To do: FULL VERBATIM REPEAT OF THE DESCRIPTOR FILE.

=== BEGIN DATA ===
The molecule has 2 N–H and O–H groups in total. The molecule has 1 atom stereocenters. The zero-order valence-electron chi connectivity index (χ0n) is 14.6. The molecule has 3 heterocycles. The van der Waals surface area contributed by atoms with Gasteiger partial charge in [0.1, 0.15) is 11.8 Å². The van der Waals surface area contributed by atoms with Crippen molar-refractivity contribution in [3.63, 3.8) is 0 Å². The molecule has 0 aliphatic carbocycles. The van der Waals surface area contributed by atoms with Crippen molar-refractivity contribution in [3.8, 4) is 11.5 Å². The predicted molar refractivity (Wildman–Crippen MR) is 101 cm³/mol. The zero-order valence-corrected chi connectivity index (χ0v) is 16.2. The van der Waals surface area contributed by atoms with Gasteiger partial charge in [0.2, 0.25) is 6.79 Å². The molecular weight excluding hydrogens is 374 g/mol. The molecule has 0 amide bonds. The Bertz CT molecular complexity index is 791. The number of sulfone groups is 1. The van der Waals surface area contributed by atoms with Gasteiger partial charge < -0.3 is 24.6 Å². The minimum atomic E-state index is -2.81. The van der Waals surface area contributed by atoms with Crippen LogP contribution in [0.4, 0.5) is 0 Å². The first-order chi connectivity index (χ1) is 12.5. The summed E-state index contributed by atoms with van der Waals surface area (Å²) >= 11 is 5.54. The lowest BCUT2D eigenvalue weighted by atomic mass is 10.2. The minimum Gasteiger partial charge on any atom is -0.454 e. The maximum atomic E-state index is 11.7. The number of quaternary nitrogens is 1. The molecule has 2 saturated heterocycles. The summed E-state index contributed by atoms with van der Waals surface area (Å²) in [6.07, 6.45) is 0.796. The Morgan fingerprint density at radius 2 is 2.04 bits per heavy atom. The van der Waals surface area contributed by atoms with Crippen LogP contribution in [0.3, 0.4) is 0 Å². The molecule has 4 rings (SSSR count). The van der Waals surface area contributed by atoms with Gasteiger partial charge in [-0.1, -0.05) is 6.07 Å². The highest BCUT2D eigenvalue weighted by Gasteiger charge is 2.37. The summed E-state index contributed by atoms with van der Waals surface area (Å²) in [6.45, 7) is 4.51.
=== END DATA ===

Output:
The molecule has 2 N–H and O–H groups in total. The molecule has 1 atom stereocenters. The zero-order valence-electron chi connectivity index (χ0n) is 14.6. The molecule has 3 heterocycles. The van der Waals surface area contributed by atoms with Gasteiger partial charge in [0.1, 0.15) is 11.8 Å². The van der Waals surface area contributed by atoms with Crippen molar-refractivity contribution in [3.63, 3.8) is 0 Å². The molecule has 0 aliphatic carbocycles. The van der Waals surface area contributed by atoms with Crippen molar-refractivity contribution in [3.8, 4) is 11.5 Å². The predicted molar refractivity (Wildman–Crippen MR) is 101 cm³/mol. The zero-order valence-corrected chi connectivity index (χ0v) is 16.2. The van der Waals surface area contributed by atoms with Gasteiger partial charge in [0.2, 0.25) is 6.79 Å². The molecular weight excluding hydrogens is 374 g/mol. The molecule has 0 amide bonds. The Bertz CT molecular complexity index is 791. The number of sulfone groups is 1. The van der Waals surface area contributed by atoms with Gasteiger partial charge < -0.3 is 24.6 Å². The minimum atomic E-state index is -2.81. The van der Waals surface area contributed by atoms with Crippen LogP contribution in [0.4, 0.5) is 0 Å². The first-order chi connectivity index (χ1) is 12.5. The summed E-state index contributed by atoms with van der Waals surface area (Å²) >= 11 is 5.54. The lowest BCUT2D eigenvalue weighted by atomic mass is 10.2. The minimum Gasteiger partial charge on any atom is -0.454 e. The maximum atomic E-state index is 11.7. The number of quaternary nitrogens is 1. The molecule has 2 saturated heterocycles. The summed E-state index contributed by atoms with van der Waals surface area (Å²) in [6.07, 6.45) is 0.796. The Morgan fingerprint density at radius 2 is 2.04 bits per heavy atom. The van der Waals surface area contributed by atoms with Crippen LogP contribution in [0.3, 0.4) is 0 Å². The molecule has 4 rings (SSSR count). The van der Waals surface area contributed by atoms with Gasteiger partial charge in [-0.1, -0.05) is 6.07 Å². The highest BCUT2D eigenvalue weighted by Gasteiger charge is 2.37. The summed E-state index contributed by atoms with van der Waals surface area (Å²) in [6.45, 7) is 4.51.